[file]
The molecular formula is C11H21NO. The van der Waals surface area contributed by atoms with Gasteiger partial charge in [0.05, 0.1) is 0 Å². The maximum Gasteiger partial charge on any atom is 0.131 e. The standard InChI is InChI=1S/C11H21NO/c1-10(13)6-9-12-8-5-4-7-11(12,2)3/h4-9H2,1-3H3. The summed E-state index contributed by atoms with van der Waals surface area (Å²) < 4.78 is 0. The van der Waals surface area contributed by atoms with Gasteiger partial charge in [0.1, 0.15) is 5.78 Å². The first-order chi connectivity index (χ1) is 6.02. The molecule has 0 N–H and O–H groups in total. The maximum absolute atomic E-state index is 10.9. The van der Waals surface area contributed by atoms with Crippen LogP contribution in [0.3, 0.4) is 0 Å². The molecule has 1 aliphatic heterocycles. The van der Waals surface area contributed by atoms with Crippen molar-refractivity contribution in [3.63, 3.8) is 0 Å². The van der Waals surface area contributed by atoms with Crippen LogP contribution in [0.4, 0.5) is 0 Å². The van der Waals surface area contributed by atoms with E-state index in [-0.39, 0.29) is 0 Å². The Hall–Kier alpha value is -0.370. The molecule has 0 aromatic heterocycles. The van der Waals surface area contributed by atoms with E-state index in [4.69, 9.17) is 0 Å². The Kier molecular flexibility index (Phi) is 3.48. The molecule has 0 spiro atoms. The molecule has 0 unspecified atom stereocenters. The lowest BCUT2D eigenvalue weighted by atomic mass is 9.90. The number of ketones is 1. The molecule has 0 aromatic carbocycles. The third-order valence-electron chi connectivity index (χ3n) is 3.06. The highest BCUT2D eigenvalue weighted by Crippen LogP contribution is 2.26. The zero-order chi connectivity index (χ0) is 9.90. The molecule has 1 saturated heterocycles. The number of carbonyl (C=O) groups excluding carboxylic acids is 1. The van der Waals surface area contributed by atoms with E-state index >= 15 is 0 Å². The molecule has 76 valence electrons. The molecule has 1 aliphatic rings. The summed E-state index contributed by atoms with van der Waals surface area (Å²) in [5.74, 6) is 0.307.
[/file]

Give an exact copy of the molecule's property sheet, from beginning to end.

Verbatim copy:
The molecular formula is C11H21NO. The van der Waals surface area contributed by atoms with Gasteiger partial charge in [0.05, 0.1) is 0 Å². The maximum Gasteiger partial charge on any atom is 0.131 e. The standard InChI is InChI=1S/C11H21NO/c1-10(13)6-9-12-8-5-4-7-11(12,2)3/h4-9H2,1-3H3. The summed E-state index contributed by atoms with van der Waals surface area (Å²) < 4.78 is 0. The van der Waals surface area contributed by atoms with Gasteiger partial charge in [0.1, 0.15) is 5.78 Å². The first-order chi connectivity index (χ1) is 6.02. The molecule has 0 N–H and O–H groups in total. The maximum absolute atomic E-state index is 10.9. The van der Waals surface area contributed by atoms with Crippen LogP contribution in [0.3, 0.4) is 0 Å². The molecule has 1 aliphatic heterocycles. The van der Waals surface area contributed by atoms with Crippen molar-refractivity contribution in [3.63, 3.8) is 0 Å². The van der Waals surface area contributed by atoms with Crippen LogP contribution in [0.4, 0.5) is 0 Å². The van der Waals surface area contributed by atoms with E-state index in [-0.39, 0.29) is 0 Å². The Hall–Kier alpha value is -0.370. The molecule has 0 aromatic heterocycles. The van der Waals surface area contributed by atoms with E-state index in [4.69, 9.17) is 0 Å². The Kier molecular flexibility index (Phi) is 3.48. The molecule has 0 spiro atoms. The molecule has 0 unspecified atom stereocenters. The lowest BCUT2D eigenvalue weighted by atomic mass is 9.90. The number of ketones is 1. The molecule has 0 aromatic carbocycles. The third-order valence-electron chi connectivity index (χ3n) is 3.06. The highest BCUT2D eigenvalue weighted by Crippen LogP contribution is 2.26. The zero-order chi connectivity index (χ0) is 9.90. The molecule has 1 saturated heterocycles. The number of carbonyl (C=O) groups excluding carboxylic acids is 1. The van der Waals surface area contributed by atoms with E-state index >= 15 is 0 Å². The molecule has 76 valence electrons. The molecule has 1 aliphatic rings. The summed E-state index contributed by atoms with van der Waals surface area (Å²) in [5.74, 6) is 0.307.